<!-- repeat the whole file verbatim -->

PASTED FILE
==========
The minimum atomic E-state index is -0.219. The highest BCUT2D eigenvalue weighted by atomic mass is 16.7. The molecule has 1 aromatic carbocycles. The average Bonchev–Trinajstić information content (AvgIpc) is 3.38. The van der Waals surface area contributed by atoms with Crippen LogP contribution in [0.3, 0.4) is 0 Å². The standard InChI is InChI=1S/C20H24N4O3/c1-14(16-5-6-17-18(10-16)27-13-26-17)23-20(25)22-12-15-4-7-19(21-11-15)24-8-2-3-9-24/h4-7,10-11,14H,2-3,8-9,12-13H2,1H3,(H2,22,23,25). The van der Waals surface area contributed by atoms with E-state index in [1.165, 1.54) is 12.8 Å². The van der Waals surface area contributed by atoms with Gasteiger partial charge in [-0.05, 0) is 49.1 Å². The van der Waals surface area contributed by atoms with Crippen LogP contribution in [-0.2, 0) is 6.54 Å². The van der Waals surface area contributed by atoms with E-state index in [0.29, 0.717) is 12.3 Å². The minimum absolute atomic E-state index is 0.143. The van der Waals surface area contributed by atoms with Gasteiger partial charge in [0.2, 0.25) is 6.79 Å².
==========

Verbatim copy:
The minimum atomic E-state index is -0.219. The highest BCUT2D eigenvalue weighted by atomic mass is 16.7. The molecule has 1 aromatic carbocycles. The average Bonchev–Trinajstić information content (AvgIpc) is 3.38. The van der Waals surface area contributed by atoms with Crippen LogP contribution in [0.3, 0.4) is 0 Å². The standard InChI is InChI=1S/C20H24N4O3/c1-14(16-5-6-17-18(10-16)27-13-26-17)23-20(25)22-12-15-4-7-19(21-11-15)24-8-2-3-9-24/h4-7,10-11,14H,2-3,8-9,12-13H2,1H3,(H2,22,23,25). The van der Waals surface area contributed by atoms with E-state index in [1.165, 1.54) is 12.8 Å². The van der Waals surface area contributed by atoms with Gasteiger partial charge in [-0.05, 0) is 49.1 Å². The van der Waals surface area contributed by atoms with Crippen LogP contribution in [-0.2, 0) is 6.54 Å². The van der Waals surface area contributed by atoms with E-state index in [0.29, 0.717) is 12.3 Å². The minimum absolute atomic E-state index is 0.143. The van der Waals surface area contributed by atoms with Gasteiger partial charge in [0.2, 0.25) is 6.79 Å².